Rabobank says volumes from aquaculture production will surpass those from wild-caught seafood by next year.
Detailed analysis by the Netherlands-based Rabobank entitled “World Seafood Map 2019: Value Growth in the Global Seafood Trade Continues” looks at global shape of trade in fishery products.
Seafood trade has grown by a CAGR of 4% from 2012 to 2017 to reach an estimated USD 153bn and in general, the bank observed a value growth rather than a volume growth – mainly driven by the high value of the salmon and crustacean trade.
In January, analysts Beyhan de Jong and Gorjan Nikolik summarised that the pink fish has outpaced growth in all other proteins – effectively “winning the battle of the proteins” such as pork, poultry, beef, and wild-caught seafood and that trend will continue to do so.
The World Seafood Map shows that the largest trade flow, in value terms, is still from Norway to the EU, mainly consisting of salmon and some whitefish. This is followed by trade flows of salmon and crustaceans from Canada and flows of whitefish and crustaceans from China to the US, the report wrote.
Salmon trade increased globally due to demand growth. “For example, Chile doubled its salmon exports to China in the last four years. In fact, all salmon producers, and particularly Norway, increased exports to all consumer regions. Furthermore, salmon production will continue to grow, mainly in value terms, in Europe, Canada, Australia, and Chile,” it said.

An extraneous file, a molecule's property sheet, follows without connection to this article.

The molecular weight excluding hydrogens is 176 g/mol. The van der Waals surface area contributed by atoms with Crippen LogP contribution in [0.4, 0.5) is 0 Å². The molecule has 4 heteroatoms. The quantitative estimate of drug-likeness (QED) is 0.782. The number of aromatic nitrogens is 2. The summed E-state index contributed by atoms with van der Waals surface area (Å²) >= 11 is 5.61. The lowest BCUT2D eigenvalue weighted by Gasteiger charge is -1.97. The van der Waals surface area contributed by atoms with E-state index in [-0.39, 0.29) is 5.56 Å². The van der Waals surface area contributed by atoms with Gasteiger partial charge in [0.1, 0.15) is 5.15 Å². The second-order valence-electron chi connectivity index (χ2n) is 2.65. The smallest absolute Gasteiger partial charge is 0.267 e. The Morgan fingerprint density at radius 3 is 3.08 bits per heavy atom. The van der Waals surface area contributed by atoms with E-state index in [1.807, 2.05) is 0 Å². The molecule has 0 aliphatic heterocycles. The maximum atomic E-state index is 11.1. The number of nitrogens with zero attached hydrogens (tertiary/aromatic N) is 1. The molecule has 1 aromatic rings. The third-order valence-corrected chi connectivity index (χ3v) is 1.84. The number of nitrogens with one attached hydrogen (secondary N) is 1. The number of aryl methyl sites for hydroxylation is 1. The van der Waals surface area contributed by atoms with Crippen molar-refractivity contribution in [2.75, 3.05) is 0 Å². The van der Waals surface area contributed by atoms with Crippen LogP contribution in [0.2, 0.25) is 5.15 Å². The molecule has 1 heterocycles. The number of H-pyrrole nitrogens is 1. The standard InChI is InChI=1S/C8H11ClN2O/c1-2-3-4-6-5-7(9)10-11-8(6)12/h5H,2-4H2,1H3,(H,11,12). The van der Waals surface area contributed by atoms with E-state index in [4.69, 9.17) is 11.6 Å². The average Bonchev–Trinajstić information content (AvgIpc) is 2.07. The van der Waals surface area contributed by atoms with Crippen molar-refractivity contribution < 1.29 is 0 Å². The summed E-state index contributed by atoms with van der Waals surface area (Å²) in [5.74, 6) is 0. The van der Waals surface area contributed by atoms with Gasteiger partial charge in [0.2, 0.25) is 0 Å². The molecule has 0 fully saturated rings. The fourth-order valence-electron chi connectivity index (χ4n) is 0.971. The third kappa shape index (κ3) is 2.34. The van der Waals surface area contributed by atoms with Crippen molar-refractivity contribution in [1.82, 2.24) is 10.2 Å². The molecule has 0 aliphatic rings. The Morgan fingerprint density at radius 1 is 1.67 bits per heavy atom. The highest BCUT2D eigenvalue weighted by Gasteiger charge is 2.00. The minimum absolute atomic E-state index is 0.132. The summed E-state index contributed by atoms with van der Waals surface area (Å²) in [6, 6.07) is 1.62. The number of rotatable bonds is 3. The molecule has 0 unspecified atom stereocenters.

Both in volume and value terms, Norway is the second biggest exporter of seafood, folling China . Both countries have added more than USD 2bn to their seafood exports in the last five years (2012 to 2017). However, there was only a minor increase in the exported volumes.
In the upcoming years, Rabobank expects Norway (and China) to keep its positions as the main seafood exporting nations. The current African swine fever situation in China’s pork production is also leading to an increase in seafood consumption.
Aquaculture to surpass
The report also wrote that by 2020, volumes from aquaculture (crustaceans and marine species) to surpass volumes from wild-catch seafood – with production expected to exceed 90,000 metric tonnes.
“We expect future growth in seafood to continue to come from aquaculture, which will be driven by improved genetics, new husbandry technologies, innovations in aquafeed, and the switch to more efficient and intensive farming technologies,” it added.